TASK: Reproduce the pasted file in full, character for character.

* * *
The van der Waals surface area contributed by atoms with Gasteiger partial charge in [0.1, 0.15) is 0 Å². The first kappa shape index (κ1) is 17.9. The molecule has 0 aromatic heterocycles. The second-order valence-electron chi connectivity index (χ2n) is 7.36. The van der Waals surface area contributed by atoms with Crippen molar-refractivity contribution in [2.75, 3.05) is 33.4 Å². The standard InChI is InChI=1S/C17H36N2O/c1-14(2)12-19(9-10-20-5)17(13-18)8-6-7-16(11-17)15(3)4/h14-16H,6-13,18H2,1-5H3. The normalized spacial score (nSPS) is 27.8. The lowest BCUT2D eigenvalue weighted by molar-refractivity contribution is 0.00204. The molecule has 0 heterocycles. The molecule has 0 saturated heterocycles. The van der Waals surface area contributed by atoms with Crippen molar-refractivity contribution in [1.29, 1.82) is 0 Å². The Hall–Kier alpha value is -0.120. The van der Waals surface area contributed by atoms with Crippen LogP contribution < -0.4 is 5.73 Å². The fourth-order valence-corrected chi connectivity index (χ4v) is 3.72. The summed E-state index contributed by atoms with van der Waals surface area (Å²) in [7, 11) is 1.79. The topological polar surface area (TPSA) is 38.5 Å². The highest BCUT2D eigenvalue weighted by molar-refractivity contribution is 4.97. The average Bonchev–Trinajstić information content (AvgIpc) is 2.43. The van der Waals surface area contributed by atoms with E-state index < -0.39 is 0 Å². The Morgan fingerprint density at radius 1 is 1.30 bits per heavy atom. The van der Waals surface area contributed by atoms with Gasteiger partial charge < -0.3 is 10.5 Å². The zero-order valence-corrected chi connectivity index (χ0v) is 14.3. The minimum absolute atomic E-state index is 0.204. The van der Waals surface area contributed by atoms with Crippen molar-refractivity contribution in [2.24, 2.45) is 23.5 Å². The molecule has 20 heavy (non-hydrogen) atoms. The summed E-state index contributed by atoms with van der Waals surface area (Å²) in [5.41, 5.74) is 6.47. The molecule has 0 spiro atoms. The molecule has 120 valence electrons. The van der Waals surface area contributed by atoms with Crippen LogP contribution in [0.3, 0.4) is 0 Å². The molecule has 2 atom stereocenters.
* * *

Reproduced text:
The van der Waals surface area contributed by atoms with Gasteiger partial charge in [0.1, 0.15) is 0 Å². The first kappa shape index (κ1) is 17.9. The molecule has 0 aromatic heterocycles. The second-order valence-electron chi connectivity index (χ2n) is 7.36. The van der Waals surface area contributed by atoms with Crippen molar-refractivity contribution in [2.75, 3.05) is 33.4 Å². The standard InChI is InChI=1S/C17H36N2O/c1-14(2)12-19(9-10-20-5)17(13-18)8-6-7-16(11-17)15(3)4/h14-16H,6-13,18H2,1-5H3. The normalized spacial score (nSPS) is 27.8. The lowest BCUT2D eigenvalue weighted by molar-refractivity contribution is 0.00204. The molecule has 0 heterocycles. The molecule has 0 saturated heterocycles. The van der Waals surface area contributed by atoms with Crippen molar-refractivity contribution in [1.29, 1.82) is 0 Å². The Hall–Kier alpha value is -0.120. The van der Waals surface area contributed by atoms with Crippen LogP contribution < -0.4 is 5.73 Å². The fourth-order valence-corrected chi connectivity index (χ4v) is 3.72. The summed E-state index contributed by atoms with van der Waals surface area (Å²) in [7, 11) is 1.79. The topological polar surface area (TPSA) is 38.5 Å². The highest BCUT2D eigenvalue weighted by molar-refractivity contribution is 4.97. The average Bonchev–Trinajstić information content (AvgIpc) is 2.43. The van der Waals surface area contributed by atoms with E-state index < -0.39 is 0 Å². The Morgan fingerprint density at radius 1 is 1.30 bits per heavy atom. The van der Waals surface area contributed by atoms with Gasteiger partial charge < -0.3 is 10.5 Å². The zero-order valence-corrected chi connectivity index (χ0v) is 14.3. The minimum absolute atomic E-state index is 0.204. The van der Waals surface area contributed by atoms with Crippen molar-refractivity contribution in [2.24, 2.45) is 23.5 Å². The molecule has 20 heavy (non-hydrogen) atoms. The summed E-state index contributed by atoms with van der Waals surface area (Å²) in [5.41, 5.74) is 6.47. The molecule has 0 spiro atoms. The molecule has 120 valence electrons. The van der Waals surface area contributed by atoms with Crippen LogP contribution in [0.3, 0.4) is 0 Å². The molecule has 2 atom stereocenters.